signation does not warrant every thing that pretends to tradition, but such only as are truly proved to be apostolical; then Scripture is useless as to this particular; for such tradition gives testimony to Scripture, and therefore is of itself first, and more credible, for it is credible of itself; and therefore, unless St. Basil thought that all the will of God in matters of faith and doctrine were written, I see not what end, nor what sense, he could have in these words: for no man in the world, except enthusiasts and madmen, ever obtruded a doctrine upon the church, but he pretended Scripture for it, or tradition; and therefore, no man could be pressed by these words, no man confuted, no man instructed, no, not enthusiasts or Montanists. For suppose either of them should say, that since in Scripture the Holy Ghost is promised to abide with the church for ever,-to teach whatever they pretend the Spirit in any age hath taught them, is not to superinduce any thing beyond what is written, because the truth of the Spirit, his veracity, and his perpetual teaching, being promised and attested in Scripture, Scripture hath just so consigned all such revelations, as (Perron saith) it hath all such traditions. But I will trouble myself no more with arguments from any human authorities; but he that is surprised with the belief of such authorities, and will but consider the very many testimonies of antiquity to this purpose, as of Constantine*, St. Jerome', St. Austin, St. Athanasius", St. Hilary, St. Epiphanius, and divers others, all speaking words to the same sense, with that saying of St. Paul, "Nemo sentiat super quod scriptum est," will see that there is reason, that since no man is materially a heretic, but that he errs in a point of faith, and all faith is sufficiently recorded in Scripture, the judgment of faith and heresy is to be derived from thence, and no man is to be condemned for dissenting in an article, for whose probation tradition only is pretended; only according to the degree of its evidence, let every one determine himself; but of this evidence we must not judge for others: for unless it be in things of faith, and absolute certainties, evidence is a word of relation, and so supposes two terms, the object and the faculty;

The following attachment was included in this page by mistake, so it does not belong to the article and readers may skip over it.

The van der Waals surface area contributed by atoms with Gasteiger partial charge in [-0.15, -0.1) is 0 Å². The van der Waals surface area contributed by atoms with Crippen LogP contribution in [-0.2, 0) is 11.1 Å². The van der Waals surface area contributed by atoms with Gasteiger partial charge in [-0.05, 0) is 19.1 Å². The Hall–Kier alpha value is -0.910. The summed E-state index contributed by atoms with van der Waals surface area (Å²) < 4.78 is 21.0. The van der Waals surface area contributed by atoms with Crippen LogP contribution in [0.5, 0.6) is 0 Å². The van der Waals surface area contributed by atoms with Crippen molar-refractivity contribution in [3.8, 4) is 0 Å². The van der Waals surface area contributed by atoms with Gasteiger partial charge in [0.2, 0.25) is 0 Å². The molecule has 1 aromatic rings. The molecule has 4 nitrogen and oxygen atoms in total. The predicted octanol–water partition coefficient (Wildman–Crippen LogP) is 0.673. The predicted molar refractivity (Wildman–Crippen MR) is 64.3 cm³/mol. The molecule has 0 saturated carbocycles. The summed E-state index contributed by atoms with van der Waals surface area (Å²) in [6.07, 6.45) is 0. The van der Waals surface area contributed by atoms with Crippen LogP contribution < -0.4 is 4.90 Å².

* Orat. ad Nicen. pp. Apud Theodor. I. 1. c. 7. In Matt. 1. 4. c. 23. et in Aggæum.

n Orat. cont. Gent.

P Lib. 2. contra heres. tom. 1. hær. 61.

m De bono viduel. c. 1.

o In Psal. cxxxii.

q 1 Cor. iv.

and it is an imperfect speech to say a thing is evident in itself (unless we speak of first principles, or clearest revelations); for that may be evident to one, that is not so to another, by reason of the pregnancy of some apprehensions, and the immaturity of others.